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Japanese Films at the Berlin International Film Festival 2021

 

Like Rotterdam earlier this month, the Berlin International Film Festival has had to change its format due to Covid-19 and so it launches in two sections. From the website:

From March 1 to 5, 2021, the 71st Berlinale is being launched with an Industry Event (European Film MarketBerlinale Co-Production MarketBerlinale Talents and Word Cinema Fund) for film professionals and accredited representatives of the press. All Industry Event activities will take place online.
Information on Participating in the Industry Event
Selected events from Berlinale Talents (talks and live workshops) and the World Cinema Fund (WCF Day) will be accessible online to the general public. The respective programmes will be published in mid-February.

From June 9 to 20, 2021, the Summer Special will give the general public the opportunity to see the majority of the 2021 selected films in Berlin cinemas in the presence of the filmmakers. The opening of the Summer Special will be celebrated with a gala event on June 9.

Check this festival page just before the Summer Special to see what will be screened in cinemas. I’ll update this post if more films are added.

What are the Japanese films programmed so far?

Continue reading “Japanese Films at the Berlin International Film Festival 2021”

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Osaka Asian Film Festival 2021 Announces Opening/Closing Films

The key visual of OAFF 2021 is an original art by Vancouver-based cartoonist Marc Bell.

The Organisers of the Osaka Asian Film Festival have announced details of the 2021 edition. The top headlines are:

It is going ahead in two forms, one physical and one digital

  • On screen (OAFF 2021 programs in cinemas): March 5 – March 14
  • Online (Selected films from previous OAFF programs): February 28 – March 20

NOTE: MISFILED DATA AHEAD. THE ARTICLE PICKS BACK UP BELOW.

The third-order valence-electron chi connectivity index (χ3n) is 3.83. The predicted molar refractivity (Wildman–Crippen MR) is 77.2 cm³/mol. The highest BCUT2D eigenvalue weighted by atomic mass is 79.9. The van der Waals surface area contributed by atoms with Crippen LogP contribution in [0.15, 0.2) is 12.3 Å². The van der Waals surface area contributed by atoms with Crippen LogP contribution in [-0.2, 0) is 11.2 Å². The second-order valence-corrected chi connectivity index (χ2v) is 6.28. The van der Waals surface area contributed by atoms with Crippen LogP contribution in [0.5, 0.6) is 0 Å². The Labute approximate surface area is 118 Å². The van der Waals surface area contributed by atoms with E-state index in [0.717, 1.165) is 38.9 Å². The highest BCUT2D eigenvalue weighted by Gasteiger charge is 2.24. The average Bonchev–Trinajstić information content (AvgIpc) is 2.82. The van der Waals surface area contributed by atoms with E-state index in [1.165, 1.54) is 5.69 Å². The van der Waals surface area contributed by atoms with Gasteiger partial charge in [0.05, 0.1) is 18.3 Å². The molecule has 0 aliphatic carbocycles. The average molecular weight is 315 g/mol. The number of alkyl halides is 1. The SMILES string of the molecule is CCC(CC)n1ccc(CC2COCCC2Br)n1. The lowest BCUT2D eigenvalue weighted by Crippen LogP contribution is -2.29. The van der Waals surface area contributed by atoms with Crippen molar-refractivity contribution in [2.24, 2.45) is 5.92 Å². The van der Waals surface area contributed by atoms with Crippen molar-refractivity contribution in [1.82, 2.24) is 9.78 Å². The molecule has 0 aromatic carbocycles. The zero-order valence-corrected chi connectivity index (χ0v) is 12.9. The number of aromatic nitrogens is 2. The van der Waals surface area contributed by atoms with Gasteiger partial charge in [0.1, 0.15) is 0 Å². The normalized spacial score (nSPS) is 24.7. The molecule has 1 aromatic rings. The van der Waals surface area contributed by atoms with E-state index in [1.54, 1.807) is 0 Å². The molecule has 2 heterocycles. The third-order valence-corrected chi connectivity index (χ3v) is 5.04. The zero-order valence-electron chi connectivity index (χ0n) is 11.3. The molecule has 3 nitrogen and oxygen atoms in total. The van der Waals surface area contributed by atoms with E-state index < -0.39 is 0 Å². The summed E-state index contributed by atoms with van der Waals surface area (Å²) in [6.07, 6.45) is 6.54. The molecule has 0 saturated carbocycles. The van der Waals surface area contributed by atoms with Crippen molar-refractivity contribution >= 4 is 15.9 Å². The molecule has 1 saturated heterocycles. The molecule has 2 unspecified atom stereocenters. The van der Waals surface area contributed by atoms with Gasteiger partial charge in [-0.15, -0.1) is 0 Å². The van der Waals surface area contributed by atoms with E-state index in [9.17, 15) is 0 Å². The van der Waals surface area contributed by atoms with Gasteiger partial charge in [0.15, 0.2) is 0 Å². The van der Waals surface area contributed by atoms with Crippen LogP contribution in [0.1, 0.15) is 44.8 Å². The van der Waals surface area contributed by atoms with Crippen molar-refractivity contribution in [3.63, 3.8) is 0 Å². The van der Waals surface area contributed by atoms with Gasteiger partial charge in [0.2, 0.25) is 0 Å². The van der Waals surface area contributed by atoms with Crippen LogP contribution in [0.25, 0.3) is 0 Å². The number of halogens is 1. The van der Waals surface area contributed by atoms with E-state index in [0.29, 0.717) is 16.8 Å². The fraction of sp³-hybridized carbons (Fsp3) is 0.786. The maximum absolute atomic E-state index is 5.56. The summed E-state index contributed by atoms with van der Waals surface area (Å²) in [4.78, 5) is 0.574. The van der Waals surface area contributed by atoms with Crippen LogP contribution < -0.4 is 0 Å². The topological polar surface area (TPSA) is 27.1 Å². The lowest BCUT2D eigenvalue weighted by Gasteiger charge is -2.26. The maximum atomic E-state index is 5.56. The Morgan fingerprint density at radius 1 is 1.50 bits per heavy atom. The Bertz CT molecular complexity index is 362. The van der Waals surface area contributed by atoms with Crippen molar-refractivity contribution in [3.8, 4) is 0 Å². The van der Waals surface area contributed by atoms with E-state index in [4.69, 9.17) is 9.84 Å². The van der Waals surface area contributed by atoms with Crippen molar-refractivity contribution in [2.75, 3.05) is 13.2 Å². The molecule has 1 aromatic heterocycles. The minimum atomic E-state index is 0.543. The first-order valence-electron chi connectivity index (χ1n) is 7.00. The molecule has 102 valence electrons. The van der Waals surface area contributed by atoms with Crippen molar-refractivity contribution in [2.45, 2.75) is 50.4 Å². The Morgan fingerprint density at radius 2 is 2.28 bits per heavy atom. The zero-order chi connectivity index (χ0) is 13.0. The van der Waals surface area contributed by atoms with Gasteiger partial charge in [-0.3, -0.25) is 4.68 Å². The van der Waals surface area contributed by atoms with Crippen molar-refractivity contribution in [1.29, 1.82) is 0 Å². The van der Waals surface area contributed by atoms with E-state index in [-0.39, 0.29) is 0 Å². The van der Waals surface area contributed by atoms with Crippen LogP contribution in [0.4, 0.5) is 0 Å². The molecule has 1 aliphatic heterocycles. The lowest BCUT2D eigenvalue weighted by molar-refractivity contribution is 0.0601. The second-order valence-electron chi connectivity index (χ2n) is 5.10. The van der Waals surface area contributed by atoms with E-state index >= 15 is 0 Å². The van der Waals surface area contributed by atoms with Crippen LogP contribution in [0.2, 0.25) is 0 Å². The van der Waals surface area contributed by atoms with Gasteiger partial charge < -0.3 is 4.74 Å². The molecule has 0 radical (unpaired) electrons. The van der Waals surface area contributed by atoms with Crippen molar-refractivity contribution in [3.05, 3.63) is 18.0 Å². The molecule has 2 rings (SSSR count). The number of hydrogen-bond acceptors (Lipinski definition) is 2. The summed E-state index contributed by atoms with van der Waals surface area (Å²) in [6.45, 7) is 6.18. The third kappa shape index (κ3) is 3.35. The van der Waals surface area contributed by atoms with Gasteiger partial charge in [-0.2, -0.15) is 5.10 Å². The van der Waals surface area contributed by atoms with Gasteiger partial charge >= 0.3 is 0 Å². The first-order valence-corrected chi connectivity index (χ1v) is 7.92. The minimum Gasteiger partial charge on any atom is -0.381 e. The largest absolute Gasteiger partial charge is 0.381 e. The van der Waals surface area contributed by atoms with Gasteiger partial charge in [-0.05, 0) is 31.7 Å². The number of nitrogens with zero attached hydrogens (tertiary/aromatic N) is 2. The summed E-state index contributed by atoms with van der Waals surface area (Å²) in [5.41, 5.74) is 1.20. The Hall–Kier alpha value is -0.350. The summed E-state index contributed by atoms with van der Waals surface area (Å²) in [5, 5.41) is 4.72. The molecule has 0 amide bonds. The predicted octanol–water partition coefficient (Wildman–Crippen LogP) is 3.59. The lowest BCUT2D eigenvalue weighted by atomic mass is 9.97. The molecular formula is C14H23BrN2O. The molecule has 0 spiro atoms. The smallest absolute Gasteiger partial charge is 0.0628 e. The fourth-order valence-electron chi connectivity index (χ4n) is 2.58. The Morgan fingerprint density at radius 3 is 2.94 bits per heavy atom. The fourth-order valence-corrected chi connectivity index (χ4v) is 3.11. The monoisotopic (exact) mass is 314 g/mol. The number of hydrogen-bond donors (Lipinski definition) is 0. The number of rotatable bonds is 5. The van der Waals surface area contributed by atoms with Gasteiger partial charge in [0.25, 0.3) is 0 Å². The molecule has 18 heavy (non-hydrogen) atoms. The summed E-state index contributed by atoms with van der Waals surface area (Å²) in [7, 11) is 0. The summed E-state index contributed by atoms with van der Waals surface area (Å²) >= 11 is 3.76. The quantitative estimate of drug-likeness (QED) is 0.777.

The screen programs will consist of the Competition, Indie Forum, and other sections and special programs dedicated to emerging trends in Asian cinema.

The Online Programs will have a rich selection of works that have been screened at the Osaka Asian Film Festival in the past. These films will be available to rent for a limited time through VOD (video on demand) services via a streaming platform. The viewing period for these films is from February 28 to March 20 as “Osaka Asian Film Festival Online” and it will be available in Japan. The first title to bee announced for online screening is WHOLE, a drama about biracial people searching for their identity in Japan (here’s my review).

Due to the Coronavirus situation, there will be rules in place at cinemas to keep people safe and the festival’s program might change at short notice, so please keep an eye on the official site and also SNS: Twitter, Facebook etc.

Also announced were the OPENING and CLOSING films.

Continue reading “Osaka Asian Film Festival 2021 Announces Opening/Closing Films”

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Animation Runs! – Watch Japanese Indie Animation Online (Dec 25 – 28)

Animation Runs Header Image

Animation Runs! is an annual event hosted by Himeji Cinema Club where people can enjoy a variety of short films created by indie animators. Due to Covid-19, the event will be going online via a YouTube channel which will host 19 films across four programmes, all of which are listed on the official website.

The films announced are a mixture of narrative and non-narrative with music videos thrown in, all done in a variety of styles like 2D anime (闘え!!ハクマイダーフォー), beautiful illustrations (MELVAS), abstract images (LFL) and stop motion (City Has a Hill/Case of ONOMICHI) and even an animation using LINE stamps and the memo function of the iPhone (memo anime). Furthermore, there will be a short talk given by each of the directors following the screening of each film.

You can get a taste of the films with City Has a Hill/Case of ONOMICHI with the embedded video below.

At the time of writing, the YouTube videos have not been released but what has been confirmed is that the films are all available to view for free on the channel and people from around the world can watch them from December 25 – 28:

25(Fri) 18:00 in JP/9:00, 25th in UK
28(Mon) 6:00 in JP/21:00, 28th in UK

To find out more, please visit the site and follow the Twitter account to get more information such as info on the animators and the screening links.

I originally posted this news item on Anime UK News.

UPDATE: Here are the films!

Programme A:

Programme B:

Programme C:

Programme D:

Featured

Japanese Films at the London East Asian Film Festival 2020